Père-Noël zigzag quilt tutorial part three: improv patchwork for the quilt back and machine binding with mitered corners

In this third and last tutorial I will make an improv design for the back of the quilt using some left over fabrics from the top of my Père-Noël zigzag Christmas quilt top.

See also:

Part one: quilt top assembly

Part two: embroidery embellishments

Improv back of quilt

There are no patterns for this one, just a visual progression of the improv patchwork being put together.

I used the charm squares trimmings and some matching reds, green and white solids.

The patchwork is made by sewing the trimmings in between rectangles of solid colours.

I started with the middle strip. The white rectangles are 2 1/2 in wide down but they decrease in width and end in a triangle. The most obvious way to achieve this is to cut a long strip 2 1/2 wide which ends in a pointy end. Then slice the strip into bits.

The length of the strip depends on how long you want it to be. I wanted it to be almost as long as the quilt.

This is what the strip looks like.

After sewing the white strip I cut the trimmings again.

And did the same with both red solids. Some of the trimmings had to be stitched together.

To sew both strips together, place both strips side by side right side facing up. Overlap both edges well and then pin. Use the overlapping line to cut through the bottom strip.

Now pin together well and sew.

Do the same with each strip.

I continued until I finished all trimmings more or less.

This is the resulting improv patchwork that I will be the back of the zigzag Christmas quilt.

Now you need to square the improv patchwork into a panel that will be making the back of the quilt.

Use the same technique as before when sewing two pieces with uneven edges. Place the piece on top of a muslin or calico piece of fabric and pin. Then cut along the overlapping edge. Pin together and sew.

Do the same for both edges.

The back of the quilt is finished.

Assemble the quilt sandwich and quilt.

I used a variety of free motion quilting patterns for this quilt. The patterns follow the zig zag in the quilt.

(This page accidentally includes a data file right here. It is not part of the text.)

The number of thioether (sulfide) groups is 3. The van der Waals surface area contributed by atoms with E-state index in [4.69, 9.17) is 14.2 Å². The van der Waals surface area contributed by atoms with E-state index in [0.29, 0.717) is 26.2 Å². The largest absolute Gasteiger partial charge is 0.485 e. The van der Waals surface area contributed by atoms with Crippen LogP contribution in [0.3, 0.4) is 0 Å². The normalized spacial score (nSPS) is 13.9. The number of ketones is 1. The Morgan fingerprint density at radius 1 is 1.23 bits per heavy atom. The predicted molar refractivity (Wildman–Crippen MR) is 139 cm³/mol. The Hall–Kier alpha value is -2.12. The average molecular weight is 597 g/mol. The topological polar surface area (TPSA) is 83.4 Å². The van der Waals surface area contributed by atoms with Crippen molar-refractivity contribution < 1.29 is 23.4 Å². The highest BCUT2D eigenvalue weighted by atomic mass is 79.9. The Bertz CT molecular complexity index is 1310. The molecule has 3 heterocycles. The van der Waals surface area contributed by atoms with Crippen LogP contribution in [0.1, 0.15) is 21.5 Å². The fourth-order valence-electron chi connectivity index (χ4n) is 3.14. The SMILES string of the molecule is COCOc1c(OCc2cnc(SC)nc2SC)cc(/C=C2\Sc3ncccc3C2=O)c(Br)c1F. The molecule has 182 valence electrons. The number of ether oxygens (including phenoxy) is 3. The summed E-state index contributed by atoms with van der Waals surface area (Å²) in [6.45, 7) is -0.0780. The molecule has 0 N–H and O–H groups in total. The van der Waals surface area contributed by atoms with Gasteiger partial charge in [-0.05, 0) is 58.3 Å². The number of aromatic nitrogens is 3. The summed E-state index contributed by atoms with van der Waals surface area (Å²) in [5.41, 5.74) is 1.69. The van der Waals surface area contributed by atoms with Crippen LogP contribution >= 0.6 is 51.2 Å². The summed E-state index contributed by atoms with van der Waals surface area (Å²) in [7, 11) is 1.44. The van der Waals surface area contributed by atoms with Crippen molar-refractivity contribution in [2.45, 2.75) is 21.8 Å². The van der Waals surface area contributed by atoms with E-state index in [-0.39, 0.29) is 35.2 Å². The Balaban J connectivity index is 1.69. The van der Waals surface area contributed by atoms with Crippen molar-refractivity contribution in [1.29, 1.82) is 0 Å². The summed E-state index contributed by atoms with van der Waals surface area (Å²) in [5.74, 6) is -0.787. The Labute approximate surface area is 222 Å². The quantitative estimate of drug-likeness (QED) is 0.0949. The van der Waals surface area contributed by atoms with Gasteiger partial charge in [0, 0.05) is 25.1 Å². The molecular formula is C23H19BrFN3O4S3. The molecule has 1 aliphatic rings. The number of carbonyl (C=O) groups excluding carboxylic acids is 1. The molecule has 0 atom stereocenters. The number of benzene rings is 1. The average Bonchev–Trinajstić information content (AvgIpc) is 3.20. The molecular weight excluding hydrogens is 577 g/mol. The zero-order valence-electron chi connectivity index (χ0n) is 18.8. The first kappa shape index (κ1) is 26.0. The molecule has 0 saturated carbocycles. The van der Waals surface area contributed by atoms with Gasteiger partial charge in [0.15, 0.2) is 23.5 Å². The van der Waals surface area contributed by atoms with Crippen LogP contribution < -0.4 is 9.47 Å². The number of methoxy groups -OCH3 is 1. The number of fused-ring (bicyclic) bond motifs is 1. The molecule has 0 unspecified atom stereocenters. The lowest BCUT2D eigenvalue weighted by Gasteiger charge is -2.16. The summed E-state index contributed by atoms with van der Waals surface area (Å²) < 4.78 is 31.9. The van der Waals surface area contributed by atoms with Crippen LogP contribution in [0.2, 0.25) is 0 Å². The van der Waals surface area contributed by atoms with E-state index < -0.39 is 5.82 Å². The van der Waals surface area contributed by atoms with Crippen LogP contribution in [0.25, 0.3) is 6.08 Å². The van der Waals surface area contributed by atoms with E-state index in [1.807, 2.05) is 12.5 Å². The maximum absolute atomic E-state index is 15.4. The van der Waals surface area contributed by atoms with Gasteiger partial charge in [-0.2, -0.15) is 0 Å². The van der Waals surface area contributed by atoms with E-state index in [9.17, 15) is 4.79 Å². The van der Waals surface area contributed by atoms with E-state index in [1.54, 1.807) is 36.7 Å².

Trim off the quilt backing and batting.

Machine binding

I have been machine binding my quilts lately. It takes a small fraction of time as compared to slip stitching them at the back and the finish is just as good in my opinion.

To machine bind a quilt, you need to place the binding on the back of the quilt, aligned to the edge of the quilt, as opposed to stitching it to the front first.

For small lap quilts I don’t use binding cut on the bias but just cut straight from across the grain of the fabric.

To start, cut a strip about 225 in x 2 1/2 in. You’ll need to cut several strips and piece them together to obtain this length.

Fold the strip in half and iron well.

Take the quilt on the back and place the raw edge of the strip aligned with the quilt edge.

Mitered corners

Stitch all the way to the corner stopping at 1/4 in from the edge.

Now fold the strip up in a 45 degree angle as per picture.

Then fold the strip back aligning the fold with the top edge as per picture. Pin.

Now stitch all the way to the end again, stopping at 1/4 from the corner and do the same again for the next corner.

Once you have done the stitching your top will look like this.

Now fold the strip back over the top of the quilt. The binding will cover the raw edge all the way to covering the stitching line.

When you reach a corner, with your finger fold the mitred corner as per picture.  First fold in a 90 degree angle the binding at the corner.

And then fold back again as per picture making sure you align both corners.

Pin the whole quilt binding this way.

And now top stitch as close to the edge as possible.

The binding is done.

And this is the quilt, back and front.

Ready for Christmas!

Revisiting improv patchwork tutorials


A series of blocks and mini quilts made using improvisation techniques.

The techniques do not belong to any book. I just use my scissors and a vague idea in my mind of what I want to achieve which does not always correspond with what the final block looks like, but that’s where the fun is. I try to use 1/4 inch seams but sometimes the seams turn out slightly wider or narrower. I tend to press to the side the seam goes naturally though I also press open where there is a lot of bulk.

The process to create the blocks are demonstrated using lots of pictures.

  1. Free form, free motion patchwork
  2. Free form patchwork mini quilt – visual creative process
  3. improv / free form quilt block number 1